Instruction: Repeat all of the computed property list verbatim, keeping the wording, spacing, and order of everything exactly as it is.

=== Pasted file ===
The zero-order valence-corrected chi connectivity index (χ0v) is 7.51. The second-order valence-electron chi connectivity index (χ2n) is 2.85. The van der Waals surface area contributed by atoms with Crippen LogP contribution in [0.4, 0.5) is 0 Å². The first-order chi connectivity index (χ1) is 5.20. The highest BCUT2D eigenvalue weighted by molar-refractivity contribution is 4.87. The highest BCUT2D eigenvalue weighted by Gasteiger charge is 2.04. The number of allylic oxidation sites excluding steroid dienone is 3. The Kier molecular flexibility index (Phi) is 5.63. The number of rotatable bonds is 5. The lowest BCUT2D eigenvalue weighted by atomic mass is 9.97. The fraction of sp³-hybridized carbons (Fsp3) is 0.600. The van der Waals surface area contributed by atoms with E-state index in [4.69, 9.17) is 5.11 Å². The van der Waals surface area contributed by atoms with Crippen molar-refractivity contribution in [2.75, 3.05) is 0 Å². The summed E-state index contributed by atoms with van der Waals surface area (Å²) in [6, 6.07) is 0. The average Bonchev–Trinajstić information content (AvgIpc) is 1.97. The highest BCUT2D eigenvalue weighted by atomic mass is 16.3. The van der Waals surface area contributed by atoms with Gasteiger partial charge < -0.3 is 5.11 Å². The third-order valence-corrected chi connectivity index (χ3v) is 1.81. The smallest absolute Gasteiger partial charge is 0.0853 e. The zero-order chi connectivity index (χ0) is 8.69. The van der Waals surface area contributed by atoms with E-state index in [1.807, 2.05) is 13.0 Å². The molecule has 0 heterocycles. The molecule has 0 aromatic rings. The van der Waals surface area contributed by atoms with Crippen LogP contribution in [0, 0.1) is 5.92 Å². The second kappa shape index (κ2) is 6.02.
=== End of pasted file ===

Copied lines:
The zero-order valence-corrected chi connectivity index (χ0v) is 7.51. The second-order valence-electron chi connectivity index (χ2n) is 2.85. The van der Waals surface area contributed by atoms with Crippen LogP contribution in [0.4, 0.5) is 0 Å². The first-order chi connectivity index (χ1) is 5.20. The highest BCUT2D eigenvalue weighted by molar-refractivity contribution is 4.87. The highest BCUT2D eigenvalue weighted by Gasteiger charge is 2.04. The number of allylic oxidation sites excluding steroid dienone is 3. The Kier molecular flexibility index (Phi) is 5.63. The number of rotatable bonds is 5. The lowest BCUT2D eigenvalue weighted by atomic mass is 9.97. The fraction of sp³-hybridized carbons (Fsp3) is 0.600. The van der Waals surface area contributed by atoms with E-state index in [4.69, 9.17) is 5.11 Å². The van der Waals surface area contributed by atoms with Crippen molar-refractivity contribution in [2.75, 3.05) is 0 Å². The summed E-state index contributed by atoms with van der Waals surface area (Å²) in [6, 6.07) is 0. The average Bonchev–Trinajstić information content (AvgIpc) is 1.97. The highest BCUT2D eigenvalue weighted by atomic mass is 16.3. The van der Waals surface area contributed by atoms with Gasteiger partial charge < -0.3 is 5.11 Å². The third-order valence-corrected chi connectivity index (χ3v) is 1.81. The smallest absolute Gasteiger partial charge is 0.0853 e. The zero-order chi connectivity index (χ0) is 8.69. The van der Waals surface area contributed by atoms with E-state index in [1.807, 2.05) is 13.0 Å². The molecule has 0 heterocycles. The molecule has 0 aromatic rings. The van der Waals surface area contributed by atoms with Crippen LogP contribution in [0, 0.1) is 5.92 Å². The second kappa shape index (κ2) is 6.02.